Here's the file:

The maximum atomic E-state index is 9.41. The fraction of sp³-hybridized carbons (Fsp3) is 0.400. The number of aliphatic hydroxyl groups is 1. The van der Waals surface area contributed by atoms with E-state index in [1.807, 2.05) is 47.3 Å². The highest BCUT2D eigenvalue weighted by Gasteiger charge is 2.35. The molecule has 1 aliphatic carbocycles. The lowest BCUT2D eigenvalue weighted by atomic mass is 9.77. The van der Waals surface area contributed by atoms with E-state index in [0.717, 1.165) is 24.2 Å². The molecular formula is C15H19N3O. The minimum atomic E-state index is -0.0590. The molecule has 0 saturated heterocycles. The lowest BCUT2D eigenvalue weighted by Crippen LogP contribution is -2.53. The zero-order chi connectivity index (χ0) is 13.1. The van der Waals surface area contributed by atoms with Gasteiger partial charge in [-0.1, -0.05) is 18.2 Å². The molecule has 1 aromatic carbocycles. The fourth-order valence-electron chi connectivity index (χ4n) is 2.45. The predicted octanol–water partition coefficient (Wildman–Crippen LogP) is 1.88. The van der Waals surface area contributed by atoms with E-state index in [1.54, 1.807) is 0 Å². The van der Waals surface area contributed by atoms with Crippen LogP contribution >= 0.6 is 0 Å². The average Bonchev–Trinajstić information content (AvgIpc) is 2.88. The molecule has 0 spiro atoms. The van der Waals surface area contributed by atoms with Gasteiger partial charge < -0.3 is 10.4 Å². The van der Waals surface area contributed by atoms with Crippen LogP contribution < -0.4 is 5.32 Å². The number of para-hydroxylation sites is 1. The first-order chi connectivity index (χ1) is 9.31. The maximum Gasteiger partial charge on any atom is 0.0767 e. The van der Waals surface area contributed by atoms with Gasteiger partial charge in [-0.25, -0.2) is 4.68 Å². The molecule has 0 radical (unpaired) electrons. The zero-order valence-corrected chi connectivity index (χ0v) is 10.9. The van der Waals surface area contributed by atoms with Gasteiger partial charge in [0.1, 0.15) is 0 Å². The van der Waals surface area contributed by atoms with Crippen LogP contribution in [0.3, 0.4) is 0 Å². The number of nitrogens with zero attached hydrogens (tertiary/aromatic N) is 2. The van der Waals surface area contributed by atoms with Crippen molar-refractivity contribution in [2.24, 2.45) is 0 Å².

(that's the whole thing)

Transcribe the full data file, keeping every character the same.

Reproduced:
The maximum atomic E-state index is 9.41. The fraction of sp³-hybridized carbons (Fsp3) is 0.400. The number of aliphatic hydroxyl groups is 1. The van der Waals surface area contributed by atoms with E-state index in [1.807, 2.05) is 47.3 Å². The highest BCUT2D eigenvalue weighted by Gasteiger charge is 2.35. The molecule has 1 aliphatic carbocycles. The lowest BCUT2D eigenvalue weighted by atomic mass is 9.77. The van der Waals surface area contributed by atoms with E-state index in [0.717, 1.165) is 24.2 Å². The molecular formula is C15H19N3O. The minimum atomic E-state index is -0.0590. The molecule has 0 saturated heterocycles. The lowest BCUT2D eigenvalue weighted by Crippen LogP contribution is -2.53. The zero-order chi connectivity index (χ0) is 13.1. The van der Waals surface area contributed by atoms with Gasteiger partial charge in [-0.1, -0.05) is 18.2 Å². The molecule has 1 aromatic carbocycles. The fourth-order valence-electron chi connectivity index (χ4n) is 2.45. The predicted octanol–water partition coefficient (Wildman–Crippen LogP) is 1.88. The van der Waals surface area contributed by atoms with E-state index in [1.54, 1.807) is 0 Å². The van der Waals surface area contributed by atoms with Crippen LogP contribution >= 0.6 is 0 Å². The average Bonchev–Trinajstić information content (AvgIpc) is 2.88. The molecule has 0 spiro atoms. The van der Waals surface area contributed by atoms with Gasteiger partial charge < -0.3 is 10.4 Å². The van der Waals surface area contributed by atoms with Crippen LogP contribution < -0.4 is 5.32 Å². The number of para-hydroxylation sites is 1. The first-order chi connectivity index (χ1) is 9.31. The maximum Gasteiger partial charge on any atom is 0.0767 e. The van der Waals surface area contributed by atoms with Gasteiger partial charge in [-0.25, -0.2) is 4.68 Å². The molecule has 0 radical (unpaired) electrons. The zero-order valence-corrected chi connectivity index (χ0v) is 10.9. The van der Waals surface area contributed by atoms with Gasteiger partial charge in [0.1, 0.15) is 0 Å². The van der Waals surface area contributed by atoms with Crippen LogP contribution in [0.3, 0.4) is 0 Å². The number of nitrogens with zero attached hydrogens (tertiary/aromatic N) is 2. The van der Waals surface area contributed by atoms with Crippen molar-refractivity contribution in [2.24, 2.45) is 0 Å².